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The Bryas Palace of Theophilus - MA Thesis NYU 1976.pdf
  • Carol M Bier, Institute of Fine Arts
According to the Continuation of the chronicles of Theophanies the Bryas Palace of Theophilus (829-842) was built in imitation of an Arab palace. The present inquiry into its Islamic source offers a new interpretation of the Bryas Palace within the context of Middle Byzantine secular architecture and the development of court ceremonial. The passage that describes Theophilus's palace explains that it was inspired by the Embassy of John the Synkellos to the Abbasid court. Historical circumstances place this embassy between 829-832, during the reign of Caliph al-Ma'mun (819-833). Textual sources indicate he had three palaces in Baghdad. None has been identified, but plans and general architectural features may be suggested through an examination of archaeological evidence for early Abbasid palaces, supplemented by literary references to the caliphate residences of al-Ma'mun, his father, Harun al-Rashid, and his brothers, al-Amin, and al-Mu'tasim - his predecessors and successors in Baghdad.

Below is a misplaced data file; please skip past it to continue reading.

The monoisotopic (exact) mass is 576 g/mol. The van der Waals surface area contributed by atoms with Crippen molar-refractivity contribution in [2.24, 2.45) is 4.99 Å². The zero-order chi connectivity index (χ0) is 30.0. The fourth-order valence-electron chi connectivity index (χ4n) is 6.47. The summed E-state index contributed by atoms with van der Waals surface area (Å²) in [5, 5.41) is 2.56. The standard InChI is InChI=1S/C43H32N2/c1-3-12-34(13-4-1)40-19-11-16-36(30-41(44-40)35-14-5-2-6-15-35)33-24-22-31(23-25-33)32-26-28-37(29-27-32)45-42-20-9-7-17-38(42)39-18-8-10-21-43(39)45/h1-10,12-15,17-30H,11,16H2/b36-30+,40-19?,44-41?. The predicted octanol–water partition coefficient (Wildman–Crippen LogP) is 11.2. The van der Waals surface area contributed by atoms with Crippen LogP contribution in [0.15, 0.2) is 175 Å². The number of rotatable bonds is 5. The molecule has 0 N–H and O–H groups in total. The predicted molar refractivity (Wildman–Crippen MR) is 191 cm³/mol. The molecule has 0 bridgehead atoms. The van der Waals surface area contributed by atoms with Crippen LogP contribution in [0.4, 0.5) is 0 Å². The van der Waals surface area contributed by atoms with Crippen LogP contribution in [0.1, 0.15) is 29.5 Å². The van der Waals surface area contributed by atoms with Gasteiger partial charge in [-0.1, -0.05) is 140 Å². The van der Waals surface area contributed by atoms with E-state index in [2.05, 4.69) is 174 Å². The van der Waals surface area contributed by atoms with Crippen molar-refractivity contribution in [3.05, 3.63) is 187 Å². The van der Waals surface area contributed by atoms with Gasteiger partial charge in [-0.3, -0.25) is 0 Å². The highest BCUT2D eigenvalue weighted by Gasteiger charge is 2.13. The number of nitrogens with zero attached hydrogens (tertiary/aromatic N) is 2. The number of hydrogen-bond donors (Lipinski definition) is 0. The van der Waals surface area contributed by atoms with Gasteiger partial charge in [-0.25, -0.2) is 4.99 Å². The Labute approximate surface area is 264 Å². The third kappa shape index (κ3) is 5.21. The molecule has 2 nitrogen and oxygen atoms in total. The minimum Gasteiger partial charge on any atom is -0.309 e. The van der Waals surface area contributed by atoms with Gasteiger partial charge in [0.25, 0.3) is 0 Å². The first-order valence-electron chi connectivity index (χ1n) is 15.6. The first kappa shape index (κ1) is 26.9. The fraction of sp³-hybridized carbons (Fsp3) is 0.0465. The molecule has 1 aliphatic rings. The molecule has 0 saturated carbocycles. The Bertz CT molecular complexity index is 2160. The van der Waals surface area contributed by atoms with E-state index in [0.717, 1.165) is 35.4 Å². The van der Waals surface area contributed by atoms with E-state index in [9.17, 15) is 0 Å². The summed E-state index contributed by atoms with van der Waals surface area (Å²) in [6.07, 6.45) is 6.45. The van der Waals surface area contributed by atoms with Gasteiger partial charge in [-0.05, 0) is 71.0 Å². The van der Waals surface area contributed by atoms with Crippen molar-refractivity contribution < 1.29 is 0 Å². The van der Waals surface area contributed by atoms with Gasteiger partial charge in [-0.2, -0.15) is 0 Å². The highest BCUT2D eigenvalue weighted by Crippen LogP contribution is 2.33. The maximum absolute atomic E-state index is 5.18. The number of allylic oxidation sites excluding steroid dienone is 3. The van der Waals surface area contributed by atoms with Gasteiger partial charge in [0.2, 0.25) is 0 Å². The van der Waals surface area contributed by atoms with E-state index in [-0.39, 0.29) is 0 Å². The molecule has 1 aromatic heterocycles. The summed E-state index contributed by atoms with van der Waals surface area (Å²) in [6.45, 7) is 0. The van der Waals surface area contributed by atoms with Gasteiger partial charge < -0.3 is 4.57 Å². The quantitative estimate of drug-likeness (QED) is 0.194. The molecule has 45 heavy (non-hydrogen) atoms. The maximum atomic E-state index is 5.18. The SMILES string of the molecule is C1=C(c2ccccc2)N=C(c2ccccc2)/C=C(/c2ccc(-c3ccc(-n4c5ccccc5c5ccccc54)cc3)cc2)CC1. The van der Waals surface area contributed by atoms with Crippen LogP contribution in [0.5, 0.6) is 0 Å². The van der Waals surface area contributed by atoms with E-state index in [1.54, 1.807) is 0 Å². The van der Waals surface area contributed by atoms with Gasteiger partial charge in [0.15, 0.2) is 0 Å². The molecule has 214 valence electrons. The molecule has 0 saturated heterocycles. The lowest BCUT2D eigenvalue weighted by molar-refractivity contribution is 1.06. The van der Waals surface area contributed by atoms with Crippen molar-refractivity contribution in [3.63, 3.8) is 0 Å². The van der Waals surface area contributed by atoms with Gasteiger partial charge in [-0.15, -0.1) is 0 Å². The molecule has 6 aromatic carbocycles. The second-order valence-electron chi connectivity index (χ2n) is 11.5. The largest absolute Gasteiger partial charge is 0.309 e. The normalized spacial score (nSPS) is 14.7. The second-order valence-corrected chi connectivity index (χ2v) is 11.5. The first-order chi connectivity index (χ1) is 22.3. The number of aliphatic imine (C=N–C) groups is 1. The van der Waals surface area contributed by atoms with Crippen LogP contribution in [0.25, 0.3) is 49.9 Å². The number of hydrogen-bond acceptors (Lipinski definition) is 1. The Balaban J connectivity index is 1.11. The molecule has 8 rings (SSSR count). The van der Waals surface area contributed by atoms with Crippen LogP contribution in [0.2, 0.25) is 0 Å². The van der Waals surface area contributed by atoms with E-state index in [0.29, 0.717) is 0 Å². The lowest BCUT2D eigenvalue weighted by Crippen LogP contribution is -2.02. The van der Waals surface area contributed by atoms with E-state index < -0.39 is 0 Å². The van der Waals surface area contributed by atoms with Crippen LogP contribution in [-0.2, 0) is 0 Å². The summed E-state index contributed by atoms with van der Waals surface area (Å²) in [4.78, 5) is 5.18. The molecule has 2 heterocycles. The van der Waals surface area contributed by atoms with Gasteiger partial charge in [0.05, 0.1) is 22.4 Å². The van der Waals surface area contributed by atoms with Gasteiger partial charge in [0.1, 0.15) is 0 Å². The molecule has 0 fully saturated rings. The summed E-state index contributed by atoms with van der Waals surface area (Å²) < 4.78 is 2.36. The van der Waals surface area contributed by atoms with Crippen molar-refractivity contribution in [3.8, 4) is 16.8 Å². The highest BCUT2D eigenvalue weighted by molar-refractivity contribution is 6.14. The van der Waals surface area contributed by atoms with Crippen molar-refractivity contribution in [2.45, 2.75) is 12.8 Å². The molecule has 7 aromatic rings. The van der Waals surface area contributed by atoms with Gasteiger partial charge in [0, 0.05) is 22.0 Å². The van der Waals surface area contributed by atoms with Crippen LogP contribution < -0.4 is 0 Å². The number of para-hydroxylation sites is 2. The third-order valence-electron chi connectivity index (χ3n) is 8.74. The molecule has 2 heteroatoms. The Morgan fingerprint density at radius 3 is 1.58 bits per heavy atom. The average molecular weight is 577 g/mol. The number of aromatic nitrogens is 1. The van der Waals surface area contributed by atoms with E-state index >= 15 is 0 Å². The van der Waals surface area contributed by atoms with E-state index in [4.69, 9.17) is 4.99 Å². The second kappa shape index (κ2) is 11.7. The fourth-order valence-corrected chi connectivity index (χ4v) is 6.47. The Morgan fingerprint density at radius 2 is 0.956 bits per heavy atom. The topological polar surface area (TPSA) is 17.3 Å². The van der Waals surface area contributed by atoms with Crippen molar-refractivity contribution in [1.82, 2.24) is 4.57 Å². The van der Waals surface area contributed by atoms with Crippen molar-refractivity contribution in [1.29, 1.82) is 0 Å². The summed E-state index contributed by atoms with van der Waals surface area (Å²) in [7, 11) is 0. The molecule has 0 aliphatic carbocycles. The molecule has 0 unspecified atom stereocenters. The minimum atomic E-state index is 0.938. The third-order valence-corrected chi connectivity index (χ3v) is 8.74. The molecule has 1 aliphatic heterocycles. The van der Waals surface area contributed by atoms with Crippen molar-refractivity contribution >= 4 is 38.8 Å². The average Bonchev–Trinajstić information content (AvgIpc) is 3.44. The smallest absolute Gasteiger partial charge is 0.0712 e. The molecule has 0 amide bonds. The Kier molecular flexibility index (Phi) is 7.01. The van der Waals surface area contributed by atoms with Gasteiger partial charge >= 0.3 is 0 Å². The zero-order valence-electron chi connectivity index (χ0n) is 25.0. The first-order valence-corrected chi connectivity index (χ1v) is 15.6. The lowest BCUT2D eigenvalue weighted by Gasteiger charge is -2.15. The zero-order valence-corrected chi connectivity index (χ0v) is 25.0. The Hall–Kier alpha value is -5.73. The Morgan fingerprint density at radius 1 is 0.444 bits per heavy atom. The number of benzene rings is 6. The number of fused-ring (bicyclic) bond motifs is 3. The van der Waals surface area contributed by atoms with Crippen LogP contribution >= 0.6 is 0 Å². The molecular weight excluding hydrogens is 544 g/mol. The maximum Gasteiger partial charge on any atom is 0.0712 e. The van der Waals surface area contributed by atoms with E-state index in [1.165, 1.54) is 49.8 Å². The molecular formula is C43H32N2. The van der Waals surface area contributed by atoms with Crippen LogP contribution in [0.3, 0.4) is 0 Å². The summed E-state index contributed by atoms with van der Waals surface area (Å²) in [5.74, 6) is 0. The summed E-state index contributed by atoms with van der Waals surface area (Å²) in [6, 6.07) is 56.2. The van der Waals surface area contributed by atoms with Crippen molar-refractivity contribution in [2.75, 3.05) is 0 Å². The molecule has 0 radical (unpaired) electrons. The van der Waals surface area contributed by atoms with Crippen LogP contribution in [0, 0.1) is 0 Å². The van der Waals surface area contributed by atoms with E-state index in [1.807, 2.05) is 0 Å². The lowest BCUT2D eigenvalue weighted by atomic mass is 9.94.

• Bryas Palace,
  • Theophilus,
  • Middle Byzantine architecture,
  • Abbasid architecture,
  • Baghdad
Publication Date
Field of study
Fine Arts, History of Art, History of Architecture, Islamic, Byzantine
Institute of Fine Arts
T. F. Mathews
(c) Carol Bier, 1976
Citation Information
Carol Manson Bier, "The Bryas Palace of Theophilus," MA Qualifying Paper, Institute of Fine Arts, New York University (1976). Available at: